These reasons do not provide any basis for an award of
punitive or disgorgement damages. The trial judge did not find
the conversion was malicious or high-handed in a manner constituting a marked departure from ordinary standards of decent
behaviour. Rather, the record shows that the appellant had an
honest belief that the structural assets did in fact become part of
the land and should have remained with the land.
 Furthermore, it is not clear whether the trial judge’s
“exemplary” damages order was meant to be a punitive damages
award. The language he used is more consistent with an award
of disgorgement damages that was measured based on the
appellant’s gain from the unlawful use of the converted assets.
However, the respondent did not specifically claim disgorgement
damages in its amended statement of claim and the trial judge
made no factual findings that supports an order of both disgorgement damages and compensatory damages. As such, it was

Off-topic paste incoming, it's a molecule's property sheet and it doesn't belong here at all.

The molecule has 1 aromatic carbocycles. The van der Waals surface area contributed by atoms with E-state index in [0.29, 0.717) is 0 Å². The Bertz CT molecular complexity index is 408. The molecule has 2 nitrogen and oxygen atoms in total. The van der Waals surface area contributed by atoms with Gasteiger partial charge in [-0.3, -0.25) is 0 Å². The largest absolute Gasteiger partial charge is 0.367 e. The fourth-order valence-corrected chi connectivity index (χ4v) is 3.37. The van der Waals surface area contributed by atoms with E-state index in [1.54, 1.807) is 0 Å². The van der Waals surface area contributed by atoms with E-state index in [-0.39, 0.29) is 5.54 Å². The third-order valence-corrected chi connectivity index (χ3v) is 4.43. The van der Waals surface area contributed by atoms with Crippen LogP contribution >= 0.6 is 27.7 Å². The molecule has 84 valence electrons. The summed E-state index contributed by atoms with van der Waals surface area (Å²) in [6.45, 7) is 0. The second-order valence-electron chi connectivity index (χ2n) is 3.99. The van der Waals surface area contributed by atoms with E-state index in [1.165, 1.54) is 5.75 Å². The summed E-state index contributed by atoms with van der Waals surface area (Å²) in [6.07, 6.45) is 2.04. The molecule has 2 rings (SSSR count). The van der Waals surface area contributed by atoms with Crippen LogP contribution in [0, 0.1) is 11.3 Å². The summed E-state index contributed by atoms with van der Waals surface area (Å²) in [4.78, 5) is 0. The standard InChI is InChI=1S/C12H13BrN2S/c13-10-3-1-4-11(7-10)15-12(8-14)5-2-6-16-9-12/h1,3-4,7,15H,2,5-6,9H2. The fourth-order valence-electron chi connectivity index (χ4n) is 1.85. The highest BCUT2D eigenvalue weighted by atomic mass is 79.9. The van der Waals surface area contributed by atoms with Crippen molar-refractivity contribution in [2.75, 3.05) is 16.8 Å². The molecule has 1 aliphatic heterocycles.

an error to award the additional $80,000 for the conversion of
the respondent’s assets even if the trial judge intended to award
(e) Propriety of the “exemplary” damages in this case
 The record before this court shows the instant case was
framed in terms of conversion. Moreover, the trial judge’s reasons, at paras. 20-22 and 29, indicate he considered the case to
be one of conversion and not detinue. As such, the applicable
measure of damages was the market value of the converted
assets as of the date of conversion.5 The trial judge found the
market value of those assets to be $188,033.17 and awarded
compensatory damages in this amount.
 The trial judge should not have awarded the additional
$80,000 in “exemplary” damages. The respondent’s witness’ testimony demonstrated that the respondent wanted the return of
the assets because the respondent intended to sell them to
a buyer. In fact, the respondent’s witness testified that the
respondent wanted to sell certain assets to the appellant. Therefore, the $188,033.17 damages award, reflecting the market
value of the converted assets, fully compensated the respondent
in this case.
5 The trial judge’s award of damages would have also been incorrect assuming he considered the claim to be for detinue. In that case, he should have
deducted eight years’ worth of depreciation from the value of the disputed
assets instead of one and a half.